The Ontario Real Estate Association (OREA) and the Travel Industry Council of Ontario (TICO) are butting heads over whether or not real estate professionals need to register as travel agents if involved with short-term rental businesses.
According to OREA’S CEO Tim Hudak, TICO is overreaching by trying to make real estate professionals spend thousands of dollars to continue doing something he says they already do very well.
“This is an unnecessary piece of red tape,” Hudak told REP. “I suspect that with the growth of Airbnb and other short-term rental businesses, TICO wants to make sure their regulations create a level playing field, but, unfortunately, they’ve gone too far and scooped up realtors and brokerages that are already regulated under RECO with high professional standards and education.
“I’m confident that sensible heads will prevail and that we will find a way to eliminate this regulatory overlap and double licensing.”
Given that real estate professionals have been involved with short-term rental businesses for a while now, many are displeased with TICO’s proposal.
“This has caused anger and a lot of confusion from realtors who have done this business for some time and already adhere to very high standards for the profession,” said Hudak. “We do believe we caught this in the early stages, when it started to hit cottage country, and brought it to the attention of [Minister of Government and Consumer Services] Todd Smith and TICO directly, resulting in immediate halt.”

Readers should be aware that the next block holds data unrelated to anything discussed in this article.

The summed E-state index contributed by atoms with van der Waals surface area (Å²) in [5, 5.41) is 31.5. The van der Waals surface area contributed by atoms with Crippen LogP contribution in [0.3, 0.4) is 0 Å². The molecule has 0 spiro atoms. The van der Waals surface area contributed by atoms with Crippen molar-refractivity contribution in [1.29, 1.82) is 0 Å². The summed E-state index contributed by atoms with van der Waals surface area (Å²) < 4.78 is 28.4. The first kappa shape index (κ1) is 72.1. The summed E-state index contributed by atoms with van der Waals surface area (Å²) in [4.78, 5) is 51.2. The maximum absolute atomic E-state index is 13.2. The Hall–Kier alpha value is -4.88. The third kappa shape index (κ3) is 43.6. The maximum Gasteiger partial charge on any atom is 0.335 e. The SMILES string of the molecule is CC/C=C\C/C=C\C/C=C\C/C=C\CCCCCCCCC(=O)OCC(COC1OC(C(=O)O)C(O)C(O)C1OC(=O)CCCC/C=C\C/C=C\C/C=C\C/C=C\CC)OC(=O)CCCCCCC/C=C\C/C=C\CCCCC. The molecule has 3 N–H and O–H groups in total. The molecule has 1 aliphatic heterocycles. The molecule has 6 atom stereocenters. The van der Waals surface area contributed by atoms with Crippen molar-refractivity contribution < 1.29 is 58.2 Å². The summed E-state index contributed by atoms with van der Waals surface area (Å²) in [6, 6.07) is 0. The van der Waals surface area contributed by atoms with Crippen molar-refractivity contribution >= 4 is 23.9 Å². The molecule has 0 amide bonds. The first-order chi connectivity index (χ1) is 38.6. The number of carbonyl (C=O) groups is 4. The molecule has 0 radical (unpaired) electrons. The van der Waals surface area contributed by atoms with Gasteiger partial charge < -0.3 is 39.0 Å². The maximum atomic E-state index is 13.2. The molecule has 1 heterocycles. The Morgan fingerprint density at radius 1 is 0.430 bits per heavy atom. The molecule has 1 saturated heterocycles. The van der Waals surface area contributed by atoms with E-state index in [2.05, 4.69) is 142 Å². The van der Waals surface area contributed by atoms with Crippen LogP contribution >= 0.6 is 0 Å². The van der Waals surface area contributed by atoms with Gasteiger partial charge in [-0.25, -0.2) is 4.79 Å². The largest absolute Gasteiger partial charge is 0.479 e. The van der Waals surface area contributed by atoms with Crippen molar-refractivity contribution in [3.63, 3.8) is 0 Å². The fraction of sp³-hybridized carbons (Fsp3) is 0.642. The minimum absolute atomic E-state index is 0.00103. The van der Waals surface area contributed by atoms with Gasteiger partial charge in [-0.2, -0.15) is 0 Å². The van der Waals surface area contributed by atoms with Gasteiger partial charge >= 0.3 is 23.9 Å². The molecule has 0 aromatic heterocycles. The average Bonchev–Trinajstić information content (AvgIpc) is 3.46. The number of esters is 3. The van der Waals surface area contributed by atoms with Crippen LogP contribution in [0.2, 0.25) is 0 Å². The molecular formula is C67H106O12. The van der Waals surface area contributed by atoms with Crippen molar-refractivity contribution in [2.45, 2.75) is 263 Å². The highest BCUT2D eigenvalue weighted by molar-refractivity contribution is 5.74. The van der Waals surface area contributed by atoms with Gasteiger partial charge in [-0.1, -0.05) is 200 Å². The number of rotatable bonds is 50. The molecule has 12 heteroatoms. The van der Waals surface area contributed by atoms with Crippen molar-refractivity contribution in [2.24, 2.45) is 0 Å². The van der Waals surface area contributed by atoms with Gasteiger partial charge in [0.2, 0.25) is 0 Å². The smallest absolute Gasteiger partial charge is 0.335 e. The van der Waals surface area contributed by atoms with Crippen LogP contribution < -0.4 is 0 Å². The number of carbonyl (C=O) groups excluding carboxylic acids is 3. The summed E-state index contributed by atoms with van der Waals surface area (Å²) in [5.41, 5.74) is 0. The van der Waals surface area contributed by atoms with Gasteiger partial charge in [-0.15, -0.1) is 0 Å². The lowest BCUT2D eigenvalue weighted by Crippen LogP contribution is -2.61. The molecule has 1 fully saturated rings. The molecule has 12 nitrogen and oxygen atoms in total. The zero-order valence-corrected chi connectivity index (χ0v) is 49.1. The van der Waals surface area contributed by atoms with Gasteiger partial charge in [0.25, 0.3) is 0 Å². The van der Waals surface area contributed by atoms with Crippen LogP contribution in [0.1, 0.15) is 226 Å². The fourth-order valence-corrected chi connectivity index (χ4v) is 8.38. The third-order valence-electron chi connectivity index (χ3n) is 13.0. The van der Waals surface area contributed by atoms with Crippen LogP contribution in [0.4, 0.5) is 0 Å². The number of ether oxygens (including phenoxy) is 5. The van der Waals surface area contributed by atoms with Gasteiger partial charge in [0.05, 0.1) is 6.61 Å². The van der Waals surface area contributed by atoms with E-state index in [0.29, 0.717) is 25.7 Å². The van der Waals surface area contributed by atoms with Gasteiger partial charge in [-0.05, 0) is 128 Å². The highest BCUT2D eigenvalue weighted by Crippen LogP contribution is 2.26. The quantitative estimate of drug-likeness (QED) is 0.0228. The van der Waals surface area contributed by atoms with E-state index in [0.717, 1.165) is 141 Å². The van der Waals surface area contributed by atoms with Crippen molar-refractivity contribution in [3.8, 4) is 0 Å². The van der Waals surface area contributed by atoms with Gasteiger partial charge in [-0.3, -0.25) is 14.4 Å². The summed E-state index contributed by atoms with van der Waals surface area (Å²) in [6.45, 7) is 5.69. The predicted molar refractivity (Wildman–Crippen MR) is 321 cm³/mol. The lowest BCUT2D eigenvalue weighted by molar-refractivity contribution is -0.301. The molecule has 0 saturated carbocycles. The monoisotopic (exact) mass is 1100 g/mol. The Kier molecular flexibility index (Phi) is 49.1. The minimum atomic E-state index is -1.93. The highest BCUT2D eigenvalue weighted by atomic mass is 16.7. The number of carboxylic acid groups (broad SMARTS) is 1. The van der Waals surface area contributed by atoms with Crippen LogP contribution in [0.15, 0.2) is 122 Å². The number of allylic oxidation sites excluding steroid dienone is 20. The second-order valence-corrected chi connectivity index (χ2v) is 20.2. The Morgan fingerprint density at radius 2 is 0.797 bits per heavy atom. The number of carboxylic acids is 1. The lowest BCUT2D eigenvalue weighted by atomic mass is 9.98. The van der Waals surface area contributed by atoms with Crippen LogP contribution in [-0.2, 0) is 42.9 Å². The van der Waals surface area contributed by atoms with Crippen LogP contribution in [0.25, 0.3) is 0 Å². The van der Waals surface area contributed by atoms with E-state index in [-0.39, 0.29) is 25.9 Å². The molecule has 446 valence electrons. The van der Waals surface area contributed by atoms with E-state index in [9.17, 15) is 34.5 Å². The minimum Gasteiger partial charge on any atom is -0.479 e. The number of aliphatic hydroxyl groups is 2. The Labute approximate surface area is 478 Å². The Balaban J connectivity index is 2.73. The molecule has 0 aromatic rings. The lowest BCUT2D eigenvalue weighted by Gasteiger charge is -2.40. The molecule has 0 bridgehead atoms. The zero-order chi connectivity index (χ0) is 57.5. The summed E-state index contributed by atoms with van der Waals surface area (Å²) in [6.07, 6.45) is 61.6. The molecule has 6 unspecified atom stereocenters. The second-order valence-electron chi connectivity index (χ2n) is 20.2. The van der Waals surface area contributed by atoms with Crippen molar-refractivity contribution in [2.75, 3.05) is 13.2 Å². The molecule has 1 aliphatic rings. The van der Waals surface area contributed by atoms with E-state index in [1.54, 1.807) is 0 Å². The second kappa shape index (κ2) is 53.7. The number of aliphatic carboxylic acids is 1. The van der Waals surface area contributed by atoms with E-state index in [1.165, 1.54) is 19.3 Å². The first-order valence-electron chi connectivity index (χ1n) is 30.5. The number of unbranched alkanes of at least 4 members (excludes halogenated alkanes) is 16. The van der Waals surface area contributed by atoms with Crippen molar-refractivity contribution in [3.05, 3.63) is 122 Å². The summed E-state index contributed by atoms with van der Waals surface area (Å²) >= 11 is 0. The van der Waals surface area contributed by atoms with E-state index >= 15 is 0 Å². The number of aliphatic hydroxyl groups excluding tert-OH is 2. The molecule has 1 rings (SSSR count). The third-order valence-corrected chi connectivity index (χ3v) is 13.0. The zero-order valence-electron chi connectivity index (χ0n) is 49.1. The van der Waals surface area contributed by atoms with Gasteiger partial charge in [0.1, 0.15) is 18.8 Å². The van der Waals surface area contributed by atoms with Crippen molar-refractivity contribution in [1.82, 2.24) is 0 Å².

Indeed, Hudak and TICO President and CEO Richard Smart have had productive conversations, according to both men, and the latter has agreed to eschew enforceable measures, namely litigation, until the issue is further studied.
Both TICO—which administers the Travel Industry Act—and RECO operate under the same ministry and have collaborative mandates. Smart says that TICO is careful not to impinge upon the Real Estate and Business Brokers Act, however, the businesses in its crosshairs are registered with neither RECO nor TICO.
“Most of the business we’re coming across today that are involved in short-term business rentals are not registered with either regulator, so consumers are being done a disservice by not having regulatory oversight done by either of us,” said Smart. “We’re not running a campaign against short-term business companies or realtors—we’re not targeting these individuals.”
The Travel Industry Act stipulates that owners of properties who don’t use third parties to find tenants and handle day-to-day operations are exempt.
“If you’re renting it out yourself, like a person renting out a home, that is your business and has nothing to do with the Travel Industry Act. The only time TICO gets involved is when a middleperson is involved, who is renting out or selling a property—an end supply—that isn’t owned by that business,” said Smart. “So, if you’re a travel agency or short-term business renter and you’re renting out other people’s properties, then you would be caught under the Travel Industry Act.”
Smart added that Airbnb’s superhost program would fall under TIA’s umbrella if it were being offered in Ontario.
“If you want to rent your place out and you don’t want to deal with the public, you can go to a superhost, who will look after your, say, five other properties,” said Smart. “They’ll meet the renters, collect their money, give them the key and take a commission for the rental—those people would fall under our legislation.
“We watch Airbnb closely because this activity goes on in other parts of the world. They’re even exploring doing tours and packages that do stuff like that, and that’s close to being a travel agent. We’re not aware of that happening in Ontario yet.”